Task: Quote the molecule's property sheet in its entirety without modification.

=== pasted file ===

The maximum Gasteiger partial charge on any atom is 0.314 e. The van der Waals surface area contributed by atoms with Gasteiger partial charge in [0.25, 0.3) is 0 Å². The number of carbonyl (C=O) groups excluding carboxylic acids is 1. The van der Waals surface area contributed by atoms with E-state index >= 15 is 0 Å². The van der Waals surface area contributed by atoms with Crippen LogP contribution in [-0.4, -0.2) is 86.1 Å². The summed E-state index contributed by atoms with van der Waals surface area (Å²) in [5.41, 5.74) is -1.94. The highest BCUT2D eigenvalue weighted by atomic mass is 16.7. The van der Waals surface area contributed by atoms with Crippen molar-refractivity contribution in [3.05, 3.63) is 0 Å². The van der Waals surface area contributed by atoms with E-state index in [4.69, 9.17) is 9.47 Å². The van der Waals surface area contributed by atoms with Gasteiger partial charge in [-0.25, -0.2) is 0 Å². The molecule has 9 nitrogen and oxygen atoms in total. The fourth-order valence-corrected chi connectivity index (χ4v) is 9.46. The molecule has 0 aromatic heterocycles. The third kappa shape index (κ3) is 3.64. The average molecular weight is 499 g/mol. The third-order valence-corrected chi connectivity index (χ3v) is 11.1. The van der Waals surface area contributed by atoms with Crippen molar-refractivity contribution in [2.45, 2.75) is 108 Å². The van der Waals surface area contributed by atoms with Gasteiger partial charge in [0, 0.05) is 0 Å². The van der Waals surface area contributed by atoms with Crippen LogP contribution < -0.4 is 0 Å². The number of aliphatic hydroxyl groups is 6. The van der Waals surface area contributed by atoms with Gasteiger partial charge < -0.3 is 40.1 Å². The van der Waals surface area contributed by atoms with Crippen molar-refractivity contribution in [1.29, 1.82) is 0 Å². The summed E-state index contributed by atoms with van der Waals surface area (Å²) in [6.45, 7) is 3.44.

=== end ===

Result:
The maximum Gasteiger partial charge on any atom is 0.314 e. The van der Waals surface area contributed by atoms with Gasteiger partial charge in [0.25, 0.3) is 0 Å². The number of carbonyl (C=O) groups excluding carboxylic acids is 1. The van der Waals surface area contributed by atoms with E-state index >= 15 is 0 Å². The van der Waals surface area contributed by atoms with Crippen LogP contribution in [-0.4, -0.2) is 86.1 Å². The summed E-state index contributed by atoms with van der Waals surface area (Å²) in [5.41, 5.74) is -1.94. The highest BCUT2D eigenvalue weighted by atomic mass is 16.7. The van der Waals surface area contributed by atoms with Crippen molar-refractivity contribution in [3.05, 3.63) is 0 Å². The van der Waals surface area contributed by atoms with E-state index in [4.69, 9.17) is 9.47 Å². The van der Waals surface area contributed by atoms with Gasteiger partial charge in [-0.25, -0.2) is 0 Å². The molecule has 9 nitrogen and oxygen atoms in total. The fourth-order valence-corrected chi connectivity index (χ4v) is 9.46. The molecule has 0 aromatic heterocycles. The third kappa shape index (κ3) is 3.64. The average molecular weight is 499 g/mol. The third-order valence-corrected chi connectivity index (χ3v) is 11.1. The van der Waals surface area contributed by atoms with Crippen molar-refractivity contribution in [2.45, 2.75) is 108 Å². The van der Waals surface area contributed by atoms with Gasteiger partial charge in [0, 0.05) is 0 Å². The van der Waals surface area contributed by atoms with Crippen LogP contribution < -0.4 is 0 Å². The number of aliphatic hydroxyl groups is 6. The van der Waals surface area contributed by atoms with Gasteiger partial charge < -0.3 is 40.1 Å². The van der Waals surface area contributed by atoms with Crippen molar-refractivity contribution in [1.29, 1.82) is 0 Å². The summed E-state index contributed by atoms with van der Waals surface area (Å²) in [6.45, 7) is 3.44.